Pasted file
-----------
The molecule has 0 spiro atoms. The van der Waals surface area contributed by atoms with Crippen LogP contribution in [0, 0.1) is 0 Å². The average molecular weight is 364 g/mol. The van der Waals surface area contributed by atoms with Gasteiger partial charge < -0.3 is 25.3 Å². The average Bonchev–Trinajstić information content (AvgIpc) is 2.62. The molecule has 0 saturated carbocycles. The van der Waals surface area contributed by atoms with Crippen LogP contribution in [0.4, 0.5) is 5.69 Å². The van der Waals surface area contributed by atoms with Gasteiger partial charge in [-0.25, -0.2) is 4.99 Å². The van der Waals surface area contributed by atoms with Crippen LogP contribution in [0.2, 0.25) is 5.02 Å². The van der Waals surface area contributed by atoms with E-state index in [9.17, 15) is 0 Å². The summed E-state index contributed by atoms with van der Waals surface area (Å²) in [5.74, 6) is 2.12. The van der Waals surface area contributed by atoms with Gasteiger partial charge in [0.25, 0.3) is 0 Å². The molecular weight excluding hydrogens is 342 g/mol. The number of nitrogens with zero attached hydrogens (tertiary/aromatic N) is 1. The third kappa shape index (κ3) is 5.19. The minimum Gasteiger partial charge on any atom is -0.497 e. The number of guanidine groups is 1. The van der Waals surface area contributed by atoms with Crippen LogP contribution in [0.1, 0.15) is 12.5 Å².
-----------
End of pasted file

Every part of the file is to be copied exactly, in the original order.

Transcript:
The molecule has 0 spiro atoms. The van der Waals surface area contributed by atoms with Crippen LogP contribution in [0, 0.1) is 0 Å². The average molecular weight is 364 g/mol. The van der Waals surface area contributed by atoms with Gasteiger partial charge < -0.3 is 25.3 Å². The average Bonchev–Trinajstić information content (AvgIpc) is 2.62. The molecule has 0 saturated carbocycles. The van der Waals surface area contributed by atoms with Crippen LogP contribution in [0.4, 0.5) is 5.69 Å². The van der Waals surface area contributed by atoms with Gasteiger partial charge in [-0.25, -0.2) is 4.99 Å². The van der Waals surface area contributed by atoms with Crippen LogP contribution in [0.2, 0.25) is 5.02 Å². The van der Waals surface area contributed by atoms with E-state index in [9.17, 15) is 0 Å². The summed E-state index contributed by atoms with van der Waals surface area (Å²) in [5.74, 6) is 2.12. The van der Waals surface area contributed by atoms with Gasteiger partial charge in [0.25, 0.3) is 0 Å². The molecular weight excluding hydrogens is 342 g/mol. The number of nitrogens with zero attached hydrogens (tertiary/aromatic N) is 1. The third kappa shape index (κ3) is 5.19. The minimum Gasteiger partial charge on any atom is -0.497 e. The number of guanidine groups is 1. The van der Waals surface area contributed by atoms with Crippen LogP contribution in [0.1, 0.15) is 12.5 Å².